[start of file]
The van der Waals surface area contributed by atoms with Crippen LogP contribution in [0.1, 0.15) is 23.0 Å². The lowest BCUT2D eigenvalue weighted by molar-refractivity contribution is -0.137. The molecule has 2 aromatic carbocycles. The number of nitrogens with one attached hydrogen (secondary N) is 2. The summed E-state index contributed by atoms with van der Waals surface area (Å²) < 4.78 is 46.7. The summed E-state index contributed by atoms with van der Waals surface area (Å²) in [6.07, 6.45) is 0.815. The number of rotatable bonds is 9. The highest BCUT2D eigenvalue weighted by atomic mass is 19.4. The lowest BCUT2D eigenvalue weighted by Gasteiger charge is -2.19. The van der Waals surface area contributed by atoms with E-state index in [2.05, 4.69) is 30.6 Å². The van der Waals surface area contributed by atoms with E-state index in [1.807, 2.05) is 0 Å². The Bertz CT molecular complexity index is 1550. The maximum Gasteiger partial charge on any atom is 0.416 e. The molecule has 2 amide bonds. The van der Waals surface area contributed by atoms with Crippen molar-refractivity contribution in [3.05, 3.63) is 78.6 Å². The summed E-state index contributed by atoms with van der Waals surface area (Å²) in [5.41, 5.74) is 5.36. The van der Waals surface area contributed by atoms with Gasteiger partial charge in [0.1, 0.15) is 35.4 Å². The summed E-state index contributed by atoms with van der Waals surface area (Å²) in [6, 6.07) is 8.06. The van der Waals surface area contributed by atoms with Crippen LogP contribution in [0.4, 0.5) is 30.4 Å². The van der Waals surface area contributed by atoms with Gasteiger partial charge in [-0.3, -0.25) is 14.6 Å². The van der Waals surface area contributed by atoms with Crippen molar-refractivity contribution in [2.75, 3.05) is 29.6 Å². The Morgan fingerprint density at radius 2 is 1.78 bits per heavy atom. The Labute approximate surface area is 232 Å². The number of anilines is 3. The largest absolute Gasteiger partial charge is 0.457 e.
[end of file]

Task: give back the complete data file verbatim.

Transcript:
The van der Waals surface area contributed by atoms with Crippen LogP contribution in [0.1, 0.15) is 23.0 Å². The lowest BCUT2D eigenvalue weighted by molar-refractivity contribution is -0.137. The molecule has 2 aromatic carbocycles. The number of nitrogens with one attached hydrogen (secondary N) is 2. The summed E-state index contributed by atoms with van der Waals surface area (Å²) < 4.78 is 46.7. The summed E-state index contributed by atoms with van der Waals surface area (Å²) in [6.07, 6.45) is 0.815. The number of rotatable bonds is 9. The highest BCUT2D eigenvalue weighted by atomic mass is 19.4. The lowest BCUT2D eigenvalue weighted by Gasteiger charge is -2.19. The van der Waals surface area contributed by atoms with E-state index in [2.05, 4.69) is 30.6 Å². The van der Waals surface area contributed by atoms with E-state index in [1.807, 2.05) is 0 Å². The Bertz CT molecular complexity index is 1550. The maximum Gasteiger partial charge on any atom is 0.416 e. The molecule has 2 amide bonds. The van der Waals surface area contributed by atoms with Crippen molar-refractivity contribution in [3.05, 3.63) is 78.6 Å². The summed E-state index contributed by atoms with van der Waals surface area (Å²) in [5.41, 5.74) is 5.36. The van der Waals surface area contributed by atoms with Gasteiger partial charge in [0.1, 0.15) is 35.4 Å². The summed E-state index contributed by atoms with van der Waals surface area (Å²) in [6, 6.07) is 8.06. The van der Waals surface area contributed by atoms with Crippen LogP contribution in [0.4, 0.5) is 30.4 Å². The van der Waals surface area contributed by atoms with Gasteiger partial charge in [-0.3, -0.25) is 14.6 Å². The van der Waals surface area contributed by atoms with Crippen molar-refractivity contribution in [2.75, 3.05) is 29.6 Å². The Morgan fingerprint density at radius 2 is 1.78 bits per heavy atom. The Labute approximate surface area is 232 Å². The number of anilines is 3. The largest absolute Gasteiger partial charge is 0.457 e.